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It’s official: smaller state and welfare reform leads to jobs record

16 April 2014

9:53 AM

16 April 2014

9:53 AM

The British jobs miracle continues, with unemployment now down below 7 per cent and employment at an all-time high of 30.4 million. This is the level that Bank of England Governor Mark Carney said he’d consider raising interest rates – a milestone chosen because, only recently, it seemed as if we’d take years to reach this point. Now we’re past it.

It’s a reminder: economics is a very blunt art, and economists are often no better than the Met Office. They can be surprised when the economy goes right, as well as it goes wrong. It was the failed, Keynesian, stimlus-worshiping economic model that led Ed Balls to declare accuse George Osborne of entertaining a ‘fantasy’ when the Chancellor said total jobs would rise even after he’d cut 300,000 public sector jobs.

As it turns out, Osborne was underestimating. The below graph shows how Osborne kept getting his forecasts wrong on jobs – each Budget, he underestimated just how well the British economy was doing. Jobs upgrades

And the graph at the very top shows a basic conservative truth: smaller state means more jobs, more prosperity, more social cohesiveness, greater fairness and a stronger country. But this doesn’t happen automatically. The UK jobs miracle is happening mainly due to radical welfare reform – the type Labour ducked in office. Iain Duncan Smith decided to assess the two million incapacity claimants, to see what type of work they were capable of going. The number in IB (or equivalent) now stands at a 20-year low.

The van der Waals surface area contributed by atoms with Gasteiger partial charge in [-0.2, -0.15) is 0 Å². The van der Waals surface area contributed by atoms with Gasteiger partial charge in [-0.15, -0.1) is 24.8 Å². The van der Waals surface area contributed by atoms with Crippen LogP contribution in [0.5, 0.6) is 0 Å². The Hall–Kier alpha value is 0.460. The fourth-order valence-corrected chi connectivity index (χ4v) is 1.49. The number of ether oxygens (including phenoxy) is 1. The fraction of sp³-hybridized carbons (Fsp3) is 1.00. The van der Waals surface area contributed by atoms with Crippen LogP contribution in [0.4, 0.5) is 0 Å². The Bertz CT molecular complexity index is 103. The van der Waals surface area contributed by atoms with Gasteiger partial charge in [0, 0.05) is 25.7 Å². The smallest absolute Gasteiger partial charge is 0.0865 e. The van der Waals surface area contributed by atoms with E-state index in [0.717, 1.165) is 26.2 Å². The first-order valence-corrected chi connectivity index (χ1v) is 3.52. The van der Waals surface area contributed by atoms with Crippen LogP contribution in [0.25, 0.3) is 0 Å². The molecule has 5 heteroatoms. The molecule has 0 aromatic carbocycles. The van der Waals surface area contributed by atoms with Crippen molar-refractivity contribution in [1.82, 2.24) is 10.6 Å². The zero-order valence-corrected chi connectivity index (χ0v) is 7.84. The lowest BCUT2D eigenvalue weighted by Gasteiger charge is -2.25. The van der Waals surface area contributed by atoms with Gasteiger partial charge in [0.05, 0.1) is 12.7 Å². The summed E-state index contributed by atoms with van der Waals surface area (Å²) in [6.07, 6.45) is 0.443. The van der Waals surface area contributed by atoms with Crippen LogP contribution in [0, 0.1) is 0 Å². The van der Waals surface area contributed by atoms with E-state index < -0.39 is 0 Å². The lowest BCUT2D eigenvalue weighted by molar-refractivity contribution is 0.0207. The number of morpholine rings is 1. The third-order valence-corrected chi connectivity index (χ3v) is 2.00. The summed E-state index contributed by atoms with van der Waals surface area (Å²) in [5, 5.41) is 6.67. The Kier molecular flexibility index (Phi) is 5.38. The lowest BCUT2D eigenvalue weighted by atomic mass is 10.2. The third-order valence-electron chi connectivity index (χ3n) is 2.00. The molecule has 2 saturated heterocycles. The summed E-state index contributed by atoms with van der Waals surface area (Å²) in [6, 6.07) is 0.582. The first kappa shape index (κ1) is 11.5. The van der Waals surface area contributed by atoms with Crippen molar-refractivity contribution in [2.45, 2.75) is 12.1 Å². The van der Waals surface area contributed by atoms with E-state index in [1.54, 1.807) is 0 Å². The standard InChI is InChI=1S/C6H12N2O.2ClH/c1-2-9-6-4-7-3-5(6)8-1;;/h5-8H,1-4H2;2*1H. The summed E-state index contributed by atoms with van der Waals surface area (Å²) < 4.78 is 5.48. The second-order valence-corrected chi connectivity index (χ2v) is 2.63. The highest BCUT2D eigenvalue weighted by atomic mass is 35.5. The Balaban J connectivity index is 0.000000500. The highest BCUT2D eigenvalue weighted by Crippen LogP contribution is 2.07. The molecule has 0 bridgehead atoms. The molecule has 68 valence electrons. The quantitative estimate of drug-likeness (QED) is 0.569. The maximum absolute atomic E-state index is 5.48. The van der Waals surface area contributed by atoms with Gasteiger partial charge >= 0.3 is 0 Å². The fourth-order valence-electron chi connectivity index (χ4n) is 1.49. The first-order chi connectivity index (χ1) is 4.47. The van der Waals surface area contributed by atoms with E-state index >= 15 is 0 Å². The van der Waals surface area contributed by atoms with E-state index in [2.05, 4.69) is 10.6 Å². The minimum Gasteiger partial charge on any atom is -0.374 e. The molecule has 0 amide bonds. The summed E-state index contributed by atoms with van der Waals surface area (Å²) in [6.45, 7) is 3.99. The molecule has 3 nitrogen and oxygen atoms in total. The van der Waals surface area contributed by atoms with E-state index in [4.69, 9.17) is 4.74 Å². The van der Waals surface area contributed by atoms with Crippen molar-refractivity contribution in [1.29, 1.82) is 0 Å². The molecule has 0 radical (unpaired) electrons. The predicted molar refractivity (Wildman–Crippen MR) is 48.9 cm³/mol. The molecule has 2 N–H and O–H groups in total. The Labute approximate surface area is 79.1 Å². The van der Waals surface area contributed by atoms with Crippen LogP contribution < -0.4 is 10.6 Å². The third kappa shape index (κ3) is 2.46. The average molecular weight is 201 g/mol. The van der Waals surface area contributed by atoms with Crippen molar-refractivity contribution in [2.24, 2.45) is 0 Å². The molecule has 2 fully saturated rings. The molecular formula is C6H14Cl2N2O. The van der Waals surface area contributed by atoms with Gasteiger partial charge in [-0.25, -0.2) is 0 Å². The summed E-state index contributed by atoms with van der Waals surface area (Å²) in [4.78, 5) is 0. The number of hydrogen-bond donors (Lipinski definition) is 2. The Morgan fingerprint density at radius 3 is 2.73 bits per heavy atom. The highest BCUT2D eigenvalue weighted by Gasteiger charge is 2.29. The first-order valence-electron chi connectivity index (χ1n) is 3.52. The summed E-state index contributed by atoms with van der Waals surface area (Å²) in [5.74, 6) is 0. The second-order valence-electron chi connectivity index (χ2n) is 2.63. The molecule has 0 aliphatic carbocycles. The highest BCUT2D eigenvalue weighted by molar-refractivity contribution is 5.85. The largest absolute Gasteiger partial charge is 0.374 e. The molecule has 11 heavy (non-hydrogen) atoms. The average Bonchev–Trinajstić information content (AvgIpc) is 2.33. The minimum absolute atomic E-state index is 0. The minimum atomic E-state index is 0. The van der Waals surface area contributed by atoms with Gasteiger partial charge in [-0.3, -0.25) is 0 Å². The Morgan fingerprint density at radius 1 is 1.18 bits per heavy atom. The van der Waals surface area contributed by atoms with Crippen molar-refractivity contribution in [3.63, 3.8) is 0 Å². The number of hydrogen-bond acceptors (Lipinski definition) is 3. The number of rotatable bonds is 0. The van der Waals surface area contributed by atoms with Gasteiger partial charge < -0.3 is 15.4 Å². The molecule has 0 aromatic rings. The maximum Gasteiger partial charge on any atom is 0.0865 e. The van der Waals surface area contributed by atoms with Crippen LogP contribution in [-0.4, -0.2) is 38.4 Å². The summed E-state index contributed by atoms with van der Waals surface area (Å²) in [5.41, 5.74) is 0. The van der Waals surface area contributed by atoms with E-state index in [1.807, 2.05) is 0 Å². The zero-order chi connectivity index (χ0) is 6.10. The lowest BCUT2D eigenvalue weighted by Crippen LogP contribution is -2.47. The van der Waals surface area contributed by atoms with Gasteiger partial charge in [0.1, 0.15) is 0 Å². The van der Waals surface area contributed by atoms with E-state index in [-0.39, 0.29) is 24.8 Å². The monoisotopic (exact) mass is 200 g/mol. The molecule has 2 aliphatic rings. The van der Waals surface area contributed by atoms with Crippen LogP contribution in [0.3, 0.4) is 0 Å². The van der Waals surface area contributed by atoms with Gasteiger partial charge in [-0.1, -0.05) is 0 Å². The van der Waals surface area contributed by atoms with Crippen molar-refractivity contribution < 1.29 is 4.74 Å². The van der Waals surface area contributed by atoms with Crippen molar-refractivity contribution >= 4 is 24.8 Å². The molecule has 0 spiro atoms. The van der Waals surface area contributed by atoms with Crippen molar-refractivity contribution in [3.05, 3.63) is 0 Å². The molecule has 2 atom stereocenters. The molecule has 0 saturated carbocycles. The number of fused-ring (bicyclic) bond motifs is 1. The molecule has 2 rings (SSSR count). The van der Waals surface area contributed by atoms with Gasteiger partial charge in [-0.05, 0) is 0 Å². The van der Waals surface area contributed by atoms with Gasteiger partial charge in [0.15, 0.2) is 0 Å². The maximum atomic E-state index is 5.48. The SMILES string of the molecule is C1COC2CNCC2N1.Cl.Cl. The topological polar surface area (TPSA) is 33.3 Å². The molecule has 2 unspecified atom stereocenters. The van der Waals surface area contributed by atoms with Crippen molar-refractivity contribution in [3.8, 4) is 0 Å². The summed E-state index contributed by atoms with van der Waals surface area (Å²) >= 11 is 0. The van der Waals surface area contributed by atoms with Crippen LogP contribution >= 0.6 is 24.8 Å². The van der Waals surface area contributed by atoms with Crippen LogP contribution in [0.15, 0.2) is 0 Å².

When the Bank of England was trying to work out why it underestimated the strength of the jobs recovery, the Monetary Policy Committee identified welfare reform. The minutes from its January meeting show:

‘A tightening in the eligibility requirements for some state benefits might also have led to an intensification of job search.’

It’s the missing link. Under Labour, record numbers of people in work were celebrate as an end in itself – but most of the increase was accounted for by immigration. So more jobs did not mean less poverty – not if a quarter of Glasgow and Liverpool were still languishing on the dole at the peak of a boom. This time, it’s different. The welfare reforms are restoring the see saw link between jobs and dole queues. The below is, perhaps, the most graph in which the coalition government should take the most pride:

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